“Well it (surgery) was kind of scary because I knew all of the potential consequences that could occur,” Kathleen said. “When I am taking care of patients that are getting replacements, whatever it is -- knee or hip replacement -- I am a big advocate, saying, ‘It will change your life’.”
As a stationary engineer, both Tom and Kathy expressed mobility vitality in Tom’s job. With his knee replacement, Tom has been provided with more than just the opportunity to continue to work.
“I often wondered if I was going to be able to make it to 65 with my knees just because of the pain,” he said. “Now with the new knee, I am not worried about that at all. Another nice thing is the financial concern that I will be able to work at 65, and make it through my career.”
Luckily for Tom, the surgery did not prohibit much into his work schedule. According to Kathleen, Tom was able to return to work in just six weeks after the surgery on his knee.
When asked of the limitations of the surgery or their new replacement joints, both Tom and Kathleen expressed the fact that the couple did not have any, either from Luke or themselves, but only gratitude for what the surgery has provided them with.
“I am aware of my age, I am 55. The knee didn’t make me 25 again, I am still 55,” Tom said. “It was amazing to realize that the pain I had, it became so normal to walk with it, and then you walk so far, or the amount of Advil I was taking, it just became a daily thing. It was a huge difference with the new knee, and just the distance I could go.”

Bad end to historic season

  • Written by Bob Rakow

HBSA president reports $20,000 worth of equipment swiped

The historic first season had just ended for the Hills Baseball and Softball Association, but the league experienced a bigger loss than in any game played this summer.
Four pieces of field maintenance equipment valued at approximately $20,000 were reported stolen Monday from a storage locker at the league’s complex, 9900 S. 76th Ave., Hickory Hills.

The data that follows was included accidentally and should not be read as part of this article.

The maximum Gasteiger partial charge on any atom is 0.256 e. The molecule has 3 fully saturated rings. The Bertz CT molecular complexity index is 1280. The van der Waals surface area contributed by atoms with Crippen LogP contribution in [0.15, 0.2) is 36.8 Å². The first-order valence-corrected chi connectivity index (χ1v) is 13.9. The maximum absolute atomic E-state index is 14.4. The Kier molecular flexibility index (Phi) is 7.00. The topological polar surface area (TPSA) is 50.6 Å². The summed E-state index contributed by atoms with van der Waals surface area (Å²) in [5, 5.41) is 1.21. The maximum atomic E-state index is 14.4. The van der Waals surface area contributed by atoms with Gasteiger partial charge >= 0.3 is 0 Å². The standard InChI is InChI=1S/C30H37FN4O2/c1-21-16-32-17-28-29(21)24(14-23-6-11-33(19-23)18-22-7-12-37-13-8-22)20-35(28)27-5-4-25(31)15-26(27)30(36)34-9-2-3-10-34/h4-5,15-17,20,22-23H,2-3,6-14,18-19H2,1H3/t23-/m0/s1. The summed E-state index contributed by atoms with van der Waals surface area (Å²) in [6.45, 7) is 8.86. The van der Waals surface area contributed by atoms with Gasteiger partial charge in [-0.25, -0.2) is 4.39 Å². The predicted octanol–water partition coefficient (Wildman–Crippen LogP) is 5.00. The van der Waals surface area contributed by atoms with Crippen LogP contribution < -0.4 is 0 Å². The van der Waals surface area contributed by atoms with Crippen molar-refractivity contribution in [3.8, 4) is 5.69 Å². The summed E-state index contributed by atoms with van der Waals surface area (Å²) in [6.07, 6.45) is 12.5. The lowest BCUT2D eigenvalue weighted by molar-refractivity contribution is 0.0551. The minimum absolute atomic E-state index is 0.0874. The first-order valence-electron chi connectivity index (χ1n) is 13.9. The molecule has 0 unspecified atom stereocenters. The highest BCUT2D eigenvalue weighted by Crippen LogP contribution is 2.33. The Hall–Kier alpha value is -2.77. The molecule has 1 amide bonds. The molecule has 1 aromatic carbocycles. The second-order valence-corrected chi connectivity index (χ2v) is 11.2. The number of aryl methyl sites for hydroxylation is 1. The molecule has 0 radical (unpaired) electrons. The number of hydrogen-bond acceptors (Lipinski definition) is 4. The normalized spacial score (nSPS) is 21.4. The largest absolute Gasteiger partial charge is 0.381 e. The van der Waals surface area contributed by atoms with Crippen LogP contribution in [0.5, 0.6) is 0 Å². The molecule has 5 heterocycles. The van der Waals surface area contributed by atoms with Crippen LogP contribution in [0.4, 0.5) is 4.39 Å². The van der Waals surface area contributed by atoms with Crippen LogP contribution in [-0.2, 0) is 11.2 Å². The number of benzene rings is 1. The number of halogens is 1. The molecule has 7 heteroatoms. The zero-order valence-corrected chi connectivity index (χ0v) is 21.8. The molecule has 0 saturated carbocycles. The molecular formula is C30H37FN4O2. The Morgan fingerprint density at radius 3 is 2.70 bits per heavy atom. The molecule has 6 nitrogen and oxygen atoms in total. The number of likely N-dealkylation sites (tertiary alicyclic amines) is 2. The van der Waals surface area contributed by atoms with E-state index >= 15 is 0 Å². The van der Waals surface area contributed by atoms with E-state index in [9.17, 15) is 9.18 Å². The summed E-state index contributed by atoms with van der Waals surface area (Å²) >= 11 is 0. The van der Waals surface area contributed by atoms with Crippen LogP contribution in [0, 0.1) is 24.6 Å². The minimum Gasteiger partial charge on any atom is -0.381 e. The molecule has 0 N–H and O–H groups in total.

League President George Czarnik suspects someone who was familiar with the league stole the equipment.
“During the season, you get a lot of people there,” he said.
Still, he could not come up with a motive for the theft other than money.
“Why are you picking on us? Did we get somebody mad at us?” he said.
Czarnik also suspects that thieves loaded the four pieces of equipment onto a trailer before making their getaway. There were no tire tracks near the storage unit, and thieves likely would be spotted driving the slow-moving equipment down the street, he said.
Czarnik said he’s not surprised that thieves stole equipment needed to run a youth sports league.
“This doesn’t bother them. They don’t care who it’s from. They’re just taking it,” he said.
The loss of equipment would be more harmful if the season was ongoing, but “we still have to cut the grass,” Czarnik said. “You’re talking about a huge area of grass that we do.”
The stolen property put a damper on what was a season of history as organizations from Palos Hills and Hickory Hills merged to make a stronger organization with 200-plus athletes.

The stolen equipment includes a John Deere utility vehicle valued at $5,000, a riding mower valued at $6,000, a golf cart and field mower valued at $3,000 to $4,000 Czarnik said.
Czarnik discovered the alleged burglary Monday morning when he stopped by the complex, he said. He noticed the chain securing the gate was missing, but thought ComEd, which owns the property, had been on the site to do work.
No one from the league was at the storage lockers between late Friday night and Monday morning when Czarnik arrived, he said.
The storage locker lock was intact, but the latch was cut, allowing thieves to open the unit, Czarnik said.
“It almost looked like they used some sort of power tool,” he said.
Additionally, the security lighting located above the trailers was smashed, he said. Czarnik suspects the thieves climbed atop the storage units to smash the lights.
The adjoining two trailers, which are used to store player uniforms and gear, game equipment and handheld field maintenance tools were untouched, he said.
He filed a police a police report, but does not expect the equipment to be found. Instead, he said, a fundraiser likely will be held, to replace the equipment.
Anyone interested in helping the league replace the equipment can call Czarnik at 312- 919-0295.

Lipinski to host Town Hall Meeting in OL

  In the coming weeks, Congressman Dan Lipinski (IL-3) will be hosting a Town Hall Meeting in Oak Lawn, Senior Fairs in Chicago and Lockport, and a Veterans Fair in Bridgeview.